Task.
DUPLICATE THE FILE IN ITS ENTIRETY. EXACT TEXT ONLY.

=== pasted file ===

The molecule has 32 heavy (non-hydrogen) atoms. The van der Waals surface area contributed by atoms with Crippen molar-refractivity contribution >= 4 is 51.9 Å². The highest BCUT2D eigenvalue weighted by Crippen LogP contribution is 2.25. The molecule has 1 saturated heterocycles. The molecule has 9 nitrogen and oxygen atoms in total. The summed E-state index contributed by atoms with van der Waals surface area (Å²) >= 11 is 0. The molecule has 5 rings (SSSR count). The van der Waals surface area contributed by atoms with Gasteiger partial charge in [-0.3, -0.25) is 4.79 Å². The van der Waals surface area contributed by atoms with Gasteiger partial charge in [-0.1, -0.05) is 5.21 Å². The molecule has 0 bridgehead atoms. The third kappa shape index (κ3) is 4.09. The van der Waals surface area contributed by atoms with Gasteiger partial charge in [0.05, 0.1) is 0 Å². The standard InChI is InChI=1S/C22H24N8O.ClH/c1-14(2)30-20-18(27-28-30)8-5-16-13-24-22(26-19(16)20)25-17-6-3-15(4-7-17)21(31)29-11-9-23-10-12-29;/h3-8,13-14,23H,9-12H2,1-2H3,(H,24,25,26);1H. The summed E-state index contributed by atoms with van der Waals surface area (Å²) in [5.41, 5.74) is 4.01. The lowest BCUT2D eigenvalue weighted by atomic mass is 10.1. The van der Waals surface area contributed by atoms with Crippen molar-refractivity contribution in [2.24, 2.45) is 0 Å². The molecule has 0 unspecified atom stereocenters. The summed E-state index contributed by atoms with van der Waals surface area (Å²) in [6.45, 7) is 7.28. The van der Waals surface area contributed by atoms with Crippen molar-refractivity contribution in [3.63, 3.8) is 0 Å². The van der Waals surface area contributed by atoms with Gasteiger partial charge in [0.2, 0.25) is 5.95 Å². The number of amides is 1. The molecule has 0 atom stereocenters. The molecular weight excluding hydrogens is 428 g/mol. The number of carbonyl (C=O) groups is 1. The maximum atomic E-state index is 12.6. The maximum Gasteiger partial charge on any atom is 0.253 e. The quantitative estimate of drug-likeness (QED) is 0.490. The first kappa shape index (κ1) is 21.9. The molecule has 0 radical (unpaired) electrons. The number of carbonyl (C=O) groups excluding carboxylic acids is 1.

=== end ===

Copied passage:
The molecule has 32 heavy (non-hydrogen) atoms. The van der Waals surface area contributed by atoms with Crippen molar-refractivity contribution >= 4 is 51.9 Å². The highest BCUT2D eigenvalue weighted by Crippen LogP contribution is 2.25. The molecule has 1 saturated heterocycles. The molecule has 9 nitrogen and oxygen atoms in total. The summed E-state index contributed by atoms with van der Waals surface area (Å²) >= 11 is 0. The molecule has 5 rings (SSSR count). The van der Waals surface area contributed by atoms with Gasteiger partial charge in [-0.3, -0.25) is 4.79 Å². The van der Waals surface area contributed by atoms with Gasteiger partial charge in [-0.1, -0.05) is 5.21 Å². The molecule has 0 bridgehead atoms. The third kappa shape index (κ3) is 4.09. The van der Waals surface area contributed by atoms with Gasteiger partial charge in [0.05, 0.1) is 0 Å². The standard InChI is InChI=1S/C22H24N8O.ClH/c1-14(2)30-20-18(27-28-30)8-5-16-13-24-22(26-19(16)20)25-17-6-3-15(4-7-17)21(31)29-11-9-23-10-12-29;/h3-8,13-14,23H,9-12H2,1-2H3,(H,24,25,26);1H. The summed E-state index contributed by atoms with van der Waals surface area (Å²) in [5.41, 5.74) is 4.01. The lowest BCUT2D eigenvalue weighted by atomic mass is 10.1. The van der Waals surface area contributed by atoms with Crippen molar-refractivity contribution in [2.24, 2.45) is 0 Å². The molecule has 0 unspecified atom stereocenters. The summed E-state index contributed by atoms with van der Waals surface area (Å²) in [6.45, 7) is 7.28. The van der Waals surface area contributed by atoms with Crippen molar-refractivity contribution in [3.63, 3.8) is 0 Å². The van der Waals surface area contributed by atoms with Gasteiger partial charge in [0.2, 0.25) is 5.95 Å². The number of amides is 1. The molecule has 0 atom stereocenters. The molecular weight excluding hydrogens is 428 g/mol. The number of carbonyl (C=O) groups is 1. The maximum atomic E-state index is 12.6. The maximum Gasteiger partial charge on any atom is 0.253 e. The quantitative estimate of drug-likeness (QED) is 0.490. The first kappa shape index (κ1) is 21.9. The molecule has 0 radical (unpaired) electrons. The number of carbonyl (C=O) groups excluding carboxylic acids is 1.